A story about the clash between personal desires, solidarity and tolerance in a Danish commune in the 1970s.
Director: Thomas Vinterberg
Writers: Tobias Lindholm, Thomas Vinterberg
Stars: Ulrich Thomsen, Fares Fares, Trine Dyrholm
Subtitled in English
Thomas Vinterberg is fascinated by closed communities, and how they come apart.
The terrific Danish filmmaker’s work takes place in a variety of settings – the family feast in “The Celebration,” a small town rocked by scandal in “The Hunt,” the English countryside in “Far From the Madding Crowd” – where the world is always structured, shut.
And then something breaks it open.
In his new film, “The Commune,” the time and place is mid-’70s Copenhagen, where Erik, a stuffy academic, has just inherited the family mansion. It’s too big and too expensive to keep, he declares, but his bored wife, Anna, has an idea – why not turn it into a commune?
And so the seeds for disaster are planted.
Because the practical, conservative Erik is soon going to find himself dangerously liberated by this new lifestyle. And the unsatisfied, slightly restless Anna is going to discover that she may be a lot less free and liberal than she thought.
Vinterberg has always been a careful and patient observer, and his film focuses on not only how his main characters change, but how the collective does, as alliances shift and power accretes.
One man quickly tries to grab a leadership role; another takes advantage of the commune’s limitless beer. One woman assumes a meek, non-confrontational stance on every controversy; another forms a quiet, sisterly alliance with Anna – an alliance that grows more crucial once Erik falls into an affair with one of his students.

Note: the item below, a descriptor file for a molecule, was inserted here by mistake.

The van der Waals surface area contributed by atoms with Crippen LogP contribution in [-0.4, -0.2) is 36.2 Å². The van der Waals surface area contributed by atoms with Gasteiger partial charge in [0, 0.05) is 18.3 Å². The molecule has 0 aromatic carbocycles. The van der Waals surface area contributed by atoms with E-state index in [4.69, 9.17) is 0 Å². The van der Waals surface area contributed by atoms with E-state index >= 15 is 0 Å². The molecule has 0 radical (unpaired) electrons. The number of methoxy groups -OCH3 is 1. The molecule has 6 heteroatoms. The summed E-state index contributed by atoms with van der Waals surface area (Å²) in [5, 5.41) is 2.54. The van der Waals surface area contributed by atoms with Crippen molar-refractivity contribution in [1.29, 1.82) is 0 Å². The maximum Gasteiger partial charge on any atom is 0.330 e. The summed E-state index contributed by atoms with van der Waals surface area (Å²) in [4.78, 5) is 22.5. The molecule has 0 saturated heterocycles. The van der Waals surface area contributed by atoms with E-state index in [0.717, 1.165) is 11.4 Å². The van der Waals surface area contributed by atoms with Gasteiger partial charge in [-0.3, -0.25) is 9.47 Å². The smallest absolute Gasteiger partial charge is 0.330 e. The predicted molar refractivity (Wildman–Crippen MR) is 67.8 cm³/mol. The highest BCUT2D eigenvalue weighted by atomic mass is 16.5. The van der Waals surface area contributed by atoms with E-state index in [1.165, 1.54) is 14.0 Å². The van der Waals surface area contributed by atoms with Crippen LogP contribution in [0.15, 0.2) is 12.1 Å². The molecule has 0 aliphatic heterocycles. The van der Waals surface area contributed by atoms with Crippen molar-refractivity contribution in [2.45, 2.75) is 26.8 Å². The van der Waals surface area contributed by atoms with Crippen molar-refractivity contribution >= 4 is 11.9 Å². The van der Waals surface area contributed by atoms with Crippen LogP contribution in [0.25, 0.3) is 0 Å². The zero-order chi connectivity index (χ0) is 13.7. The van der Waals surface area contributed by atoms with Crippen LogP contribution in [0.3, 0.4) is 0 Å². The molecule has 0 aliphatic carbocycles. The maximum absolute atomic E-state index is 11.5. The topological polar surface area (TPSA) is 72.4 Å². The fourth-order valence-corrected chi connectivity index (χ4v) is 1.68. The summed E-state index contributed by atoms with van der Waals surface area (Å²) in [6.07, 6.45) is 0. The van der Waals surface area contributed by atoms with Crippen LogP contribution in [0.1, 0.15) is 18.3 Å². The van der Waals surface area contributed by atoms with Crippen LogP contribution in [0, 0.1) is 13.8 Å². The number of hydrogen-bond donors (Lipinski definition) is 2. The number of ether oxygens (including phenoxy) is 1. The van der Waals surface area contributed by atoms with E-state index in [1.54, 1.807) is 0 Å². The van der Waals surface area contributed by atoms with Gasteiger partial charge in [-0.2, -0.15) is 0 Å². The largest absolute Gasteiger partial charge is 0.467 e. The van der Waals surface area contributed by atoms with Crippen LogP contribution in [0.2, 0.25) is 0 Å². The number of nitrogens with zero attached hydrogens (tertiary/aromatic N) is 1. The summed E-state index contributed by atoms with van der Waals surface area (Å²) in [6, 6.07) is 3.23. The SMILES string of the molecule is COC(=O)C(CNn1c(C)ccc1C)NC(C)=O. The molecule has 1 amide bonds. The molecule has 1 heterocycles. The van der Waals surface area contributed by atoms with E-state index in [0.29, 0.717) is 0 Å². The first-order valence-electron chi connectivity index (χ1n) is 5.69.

Vinterberg helped found his country’s self-consciously minimalist “Dogme 95” movement – remember that? – and while its strictest prohibitions against musical scores or directorial credits have long been abandoned, Vinterberg still adheres to some of its tenets.
He likes to use a handheld camera, and relies on closeups. He avoids the sort of encased-in-irony details beloved by Hollywood filmmakers (the ’70s time period is indicated only by a shag haircut or two and some pop songs). And he reveres powerful, naturalistic acting.
So “The Commune” showcases a fine performance from long-time collaborator Ulrich Thomsen as Erik, a mild man whose period outbursts of rage only underline how ineffectual he feels. And it gives itself over to a beautiful job by Trine Dyrholm, who heartbreakingly captures the pain of a woman realizing age is no friend.
Like the deer-in-the-headlights shock of Helene Reingaard Neumann, as the student who finds her affair with a professor growing uncomfortably complicated. Or the gravely quiet Martha Sofie Wallstrom Hansen, as the married couple’s teenage daughter, Freja.
The teen tries to be cool, detached; in an early scene, as her parents argue, she watches their reflection on a blank TV, her own personal broadcast of “Scenes From a Marriage.” But, like everyone else in the movie, her attitude is strictly a pose. And the close confines of communal life will eventually force her to drop it.
The movie smartly avoids nostalgia, showing how this lifestyle of free love and revolution could devolve into jealousy and rules (the collective’s mandatory “house meetings” soon resemble little Cultural Revolution events). Yet it captures the camaraderie that drew people to it, too; at times, as we watch these people sitting happily around the evening meal, it feels like some never-made prequel to “The Big Chill.”
But, of course, we know how that worked out for those happy hippies. And we suspect we know how it will work out here, as well.
– STEPHEN WHITTY, Newark Star-Ledger